Peter Bates > Commissioning services for autistic people

Commissioning services for autistic people

The resources on this webpage have been assembled as part of a shared project between NDTi, Skills for Care and the National Autistic Society to create guidance for commissioners of services for autistic people. The project is funded by the Department of Health and Social Care.

Current resources


What could be provided?

All health and social care services provided for autistic people should meet the NICE Quality Standards. These standards address access to health and social care, and mention just three areas beyond the care system – social contact, quality of life and employment, so it is a weak definition of an inclusive life. In addition, the NHS has published Improvement Standards.

Specific needs can be identified that could be addressed by a deliberate response from services. Some general remarks about each of the potential services are made in the bullet points below. Click on Commissioners might buy for a catalogue of service responses that includes examples from around England of services that have actually been funded at one time or another in response to these issues.

  • Mental health support. 70-80% of autistic people experience mental health problems and autistic people are disproportionately likely to commit suicide. Advice is available from the LGA on supporting autistic people who have mental health needs and the Green Light Toolkit helps mental health services review their service, and STOMP campaigns to stop the inappropriate use of psychiatric medication on autistic people. NAS has highlighted the increase in the number of autistic people in mental health hospitals here.
  • Behaviour that challenges. In 2015, NHS England published service models and additional information for commissioners to meet the needs of autistic people who presented behaviour that challenges. In 2017, NDTi published guidance for commissioners that is relevant to our topic. A four-page guide for commissioners has been trialled.
  • Diagnosis. NICE have published guidance on how to assess autism. Here’s two checklists that you can use to check out whether the assessor has upheld your rights – here and here. The words used in assessment are explained here. Research is underway on the use of social stories to prepare people for assessment. There are also issues connected with eligibility for support. Government has taken an interest in the waiting time for diagnosis.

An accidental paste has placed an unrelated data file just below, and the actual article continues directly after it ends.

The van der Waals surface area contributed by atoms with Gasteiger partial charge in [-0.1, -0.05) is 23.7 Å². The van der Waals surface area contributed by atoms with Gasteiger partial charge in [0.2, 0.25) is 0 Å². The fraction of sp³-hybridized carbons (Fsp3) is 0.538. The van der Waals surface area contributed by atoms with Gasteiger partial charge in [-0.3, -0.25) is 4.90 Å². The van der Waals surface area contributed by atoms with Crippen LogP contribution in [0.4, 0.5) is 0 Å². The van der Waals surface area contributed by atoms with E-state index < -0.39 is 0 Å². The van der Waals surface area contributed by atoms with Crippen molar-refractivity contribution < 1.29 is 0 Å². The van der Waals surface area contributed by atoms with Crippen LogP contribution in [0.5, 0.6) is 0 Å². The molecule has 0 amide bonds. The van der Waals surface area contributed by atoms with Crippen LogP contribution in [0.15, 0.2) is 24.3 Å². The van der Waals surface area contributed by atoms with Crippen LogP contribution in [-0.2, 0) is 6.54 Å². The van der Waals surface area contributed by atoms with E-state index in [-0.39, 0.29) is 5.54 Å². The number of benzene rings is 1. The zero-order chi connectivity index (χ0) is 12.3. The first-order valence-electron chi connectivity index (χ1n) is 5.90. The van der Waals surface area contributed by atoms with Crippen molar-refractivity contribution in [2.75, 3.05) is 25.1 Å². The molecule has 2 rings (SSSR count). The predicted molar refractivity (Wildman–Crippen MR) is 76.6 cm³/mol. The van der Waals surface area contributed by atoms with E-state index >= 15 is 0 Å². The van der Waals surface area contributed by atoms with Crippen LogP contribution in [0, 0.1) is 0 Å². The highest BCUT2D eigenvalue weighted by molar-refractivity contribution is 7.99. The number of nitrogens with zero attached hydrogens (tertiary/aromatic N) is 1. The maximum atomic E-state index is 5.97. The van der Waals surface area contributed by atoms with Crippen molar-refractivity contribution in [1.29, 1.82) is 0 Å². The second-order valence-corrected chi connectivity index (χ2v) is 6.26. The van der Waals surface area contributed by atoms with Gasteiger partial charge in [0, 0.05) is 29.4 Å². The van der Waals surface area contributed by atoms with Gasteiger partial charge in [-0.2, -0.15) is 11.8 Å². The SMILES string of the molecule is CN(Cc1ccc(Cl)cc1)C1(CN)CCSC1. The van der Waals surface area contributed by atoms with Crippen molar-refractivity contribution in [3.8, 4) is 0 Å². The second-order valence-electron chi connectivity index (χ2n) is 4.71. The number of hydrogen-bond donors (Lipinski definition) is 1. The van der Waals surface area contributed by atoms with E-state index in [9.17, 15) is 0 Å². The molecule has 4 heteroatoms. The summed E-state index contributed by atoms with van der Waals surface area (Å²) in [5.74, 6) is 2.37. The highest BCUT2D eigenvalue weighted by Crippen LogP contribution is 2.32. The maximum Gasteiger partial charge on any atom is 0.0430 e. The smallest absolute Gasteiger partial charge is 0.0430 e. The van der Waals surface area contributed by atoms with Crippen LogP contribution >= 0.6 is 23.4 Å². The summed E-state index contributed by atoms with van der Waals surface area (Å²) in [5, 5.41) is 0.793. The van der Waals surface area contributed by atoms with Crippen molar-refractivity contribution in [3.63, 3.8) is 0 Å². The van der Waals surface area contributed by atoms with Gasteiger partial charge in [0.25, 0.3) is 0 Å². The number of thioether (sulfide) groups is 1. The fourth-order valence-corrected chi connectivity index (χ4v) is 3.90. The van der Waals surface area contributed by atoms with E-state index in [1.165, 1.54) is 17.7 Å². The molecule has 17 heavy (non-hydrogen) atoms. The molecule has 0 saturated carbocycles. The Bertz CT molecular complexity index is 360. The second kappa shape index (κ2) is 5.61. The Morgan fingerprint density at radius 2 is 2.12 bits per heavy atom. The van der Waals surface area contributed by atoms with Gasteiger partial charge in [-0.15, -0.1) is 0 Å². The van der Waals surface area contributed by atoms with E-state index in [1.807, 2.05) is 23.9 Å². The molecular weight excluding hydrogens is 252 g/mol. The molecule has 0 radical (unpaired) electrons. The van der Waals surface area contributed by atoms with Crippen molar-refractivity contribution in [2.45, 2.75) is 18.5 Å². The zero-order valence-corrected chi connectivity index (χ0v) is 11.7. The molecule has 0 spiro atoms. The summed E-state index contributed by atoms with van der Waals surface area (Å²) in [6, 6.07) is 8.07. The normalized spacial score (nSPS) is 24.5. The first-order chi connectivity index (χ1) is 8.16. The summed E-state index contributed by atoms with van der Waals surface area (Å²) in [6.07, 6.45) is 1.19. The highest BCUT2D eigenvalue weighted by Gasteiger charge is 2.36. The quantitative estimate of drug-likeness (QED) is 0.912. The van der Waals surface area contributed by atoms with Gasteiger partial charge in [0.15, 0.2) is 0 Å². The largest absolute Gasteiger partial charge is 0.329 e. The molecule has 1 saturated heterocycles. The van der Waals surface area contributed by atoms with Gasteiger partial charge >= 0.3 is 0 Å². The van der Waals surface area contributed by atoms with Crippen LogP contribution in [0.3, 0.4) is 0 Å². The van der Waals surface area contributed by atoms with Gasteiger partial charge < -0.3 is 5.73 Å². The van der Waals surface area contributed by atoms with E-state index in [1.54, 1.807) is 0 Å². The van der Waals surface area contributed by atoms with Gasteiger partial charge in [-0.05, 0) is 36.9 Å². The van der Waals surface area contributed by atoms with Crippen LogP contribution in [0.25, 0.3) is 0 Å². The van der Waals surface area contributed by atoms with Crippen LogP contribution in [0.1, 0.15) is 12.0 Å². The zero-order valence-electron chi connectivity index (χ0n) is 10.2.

• Supported living and residential care.
  • Access to healthcare. The Westminster Commission present evidence on the barriers that block autistic people out of healthcare. The Royal College of GPs have published an online toolkit. Guidance for GP surgeries is available.
  • Access to social care. See the evidence review here and some information about the autism voluntary sector.
  • Networking.
  • Service Directory – such as this one from Surrey.
  • Reasonable Adjustments. Explained in a briefing note by a group of people in Calderdale.
  • Capacity Building to help mainstream organisations offer a respectful and appropriate service to autistic people.
  • Public attitudes can perhaps be changed – evidence is available.
  • Research. The Autism Research Network publishes evidence summaries.

Further analysis and examples of where these and other services have been commissioned can be found in this examples paper.

Other jurisdictions

  • Scotland published guidance in 2008 and a systematic review of prevalence data within a microsegmentation approach in 2018.
  • Wales did so in 2017, considering its guidance for commissioning services for people with a learning disability to also cover autistic people.

Local needs and strategies

Particular local authorities, CCGs or NHS Trusts may have conducted a careful Joint Strategic Needs Assessment, like this one from South Gloucestershire or this from Camden & Islington. The Public Health England Fingertip Profile does not include data on adults. They then go on to produce a commissioning plan for autistic people living in their own area. Examples include:

Adjacent policy areas

Competent staff

  • Commissioners. In January 2019, Norfolk County Council advertised for a Assistant Director for Learning Disability and Autism Commissioning, offering a salary of £83,000.
  • Champions. Surrey have identified Autism Champions and accredited them through the SPELL process.
  • Training. NAS has published guidance on general training, as well as an old version and newer versions of specific training for social care assessors. See a manual and curriculum guide for social workers. Skills for Care have also worked on a core skills framework that applies to those working with autistic people.
  • Safe staffing. Advice has been offered here, despite the lack of robust evidence.

Public consultation

Consulting with people, families and communities. Scarborough did this regarding their diagnostic service. Approaches should include feedback and complaints (such as the Ask Listen, Do project run by NHS England), and independent advocacy.

Co-producing health and care